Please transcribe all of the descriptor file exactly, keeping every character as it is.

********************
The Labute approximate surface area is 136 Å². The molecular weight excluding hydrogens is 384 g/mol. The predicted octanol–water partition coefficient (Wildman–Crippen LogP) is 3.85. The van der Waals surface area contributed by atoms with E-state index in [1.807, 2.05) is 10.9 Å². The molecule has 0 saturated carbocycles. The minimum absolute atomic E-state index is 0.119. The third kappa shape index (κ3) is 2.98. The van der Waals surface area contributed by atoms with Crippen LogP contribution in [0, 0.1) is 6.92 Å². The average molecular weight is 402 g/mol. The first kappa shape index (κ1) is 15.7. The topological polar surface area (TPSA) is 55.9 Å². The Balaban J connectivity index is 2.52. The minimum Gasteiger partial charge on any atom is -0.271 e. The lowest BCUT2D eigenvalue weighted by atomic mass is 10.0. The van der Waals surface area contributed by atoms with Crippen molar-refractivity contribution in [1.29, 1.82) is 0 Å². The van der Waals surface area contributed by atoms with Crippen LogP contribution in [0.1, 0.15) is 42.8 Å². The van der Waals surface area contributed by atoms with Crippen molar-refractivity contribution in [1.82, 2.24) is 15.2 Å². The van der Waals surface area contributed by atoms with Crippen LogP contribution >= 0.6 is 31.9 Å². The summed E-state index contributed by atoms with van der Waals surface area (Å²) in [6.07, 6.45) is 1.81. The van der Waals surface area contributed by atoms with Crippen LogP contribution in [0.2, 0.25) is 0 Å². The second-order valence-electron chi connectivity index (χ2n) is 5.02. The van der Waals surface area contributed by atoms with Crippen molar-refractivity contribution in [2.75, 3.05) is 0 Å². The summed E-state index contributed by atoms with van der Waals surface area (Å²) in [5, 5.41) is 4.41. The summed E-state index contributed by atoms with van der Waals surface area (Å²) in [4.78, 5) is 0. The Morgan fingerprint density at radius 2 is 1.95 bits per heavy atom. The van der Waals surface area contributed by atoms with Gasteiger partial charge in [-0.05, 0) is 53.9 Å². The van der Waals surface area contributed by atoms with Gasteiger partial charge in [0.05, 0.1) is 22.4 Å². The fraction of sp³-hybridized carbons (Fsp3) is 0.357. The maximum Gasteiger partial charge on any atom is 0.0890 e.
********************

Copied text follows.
The Labute approximate surface area is 136 Å². The molecular weight excluding hydrogens is 384 g/mol. The predicted octanol–water partition coefficient (Wildman–Crippen LogP) is 3.85. The van der Waals surface area contributed by atoms with E-state index in [1.807, 2.05) is 10.9 Å². The molecule has 0 saturated carbocycles. The minimum absolute atomic E-state index is 0.119. The third kappa shape index (κ3) is 2.98. The van der Waals surface area contributed by atoms with Crippen LogP contribution in [0, 0.1) is 6.92 Å². The average molecular weight is 402 g/mol. The first kappa shape index (κ1) is 15.7. The topological polar surface area (TPSA) is 55.9 Å². The Balaban J connectivity index is 2.52. The minimum Gasteiger partial charge on any atom is -0.271 e. The lowest BCUT2D eigenvalue weighted by atomic mass is 10.0. The van der Waals surface area contributed by atoms with Crippen molar-refractivity contribution in [1.29, 1.82) is 0 Å². The van der Waals surface area contributed by atoms with Crippen LogP contribution in [0.1, 0.15) is 42.8 Å². The van der Waals surface area contributed by atoms with Crippen molar-refractivity contribution in [1.82, 2.24) is 15.2 Å². The van der Waals surface area contributed by atoms with Crippen LogP contribution >= 0.6 is 31.9 Å². The summed E-state index contributed by atoms with van der Waals surface area (Å²) in [6.07, 6.45) is 1.81. The van der Waals surface area contributed by atoms with Crippen LogP contribution in [0.2, 0.25) is 0 Å². The second-order valence-electron chi connectivity index (χ2n) is 5.02. The van der Waals surface area contributed by atoms with Crippen molar-refractivity contribution in [2.75, 3.05) is 0 Å². The summed E-state index contributed by atoms with van der Waals surface area (Å²) in [5, 5.41) is 4.41. The summed E-state index contributed by atoms with van der Waals surface area (Å²) in [4.78, 5) is 0. The Morgan fingerprint density at radius 2 is 1.95 bits per heavy atom. The van der Waals surface area contributed by atoms with Gasteiger partial charge in [-0.05, 0) is 53.9 Å². The van der Waals surface area contributed by atoms with Gasteiger partial charge in [0.05, 0.1) is 22.4 Å². The fraction of sp³-hybridized carbons (Fsp3) is 0.357. The maximum Gasteiger partial charge on any atom is 0.0890 e.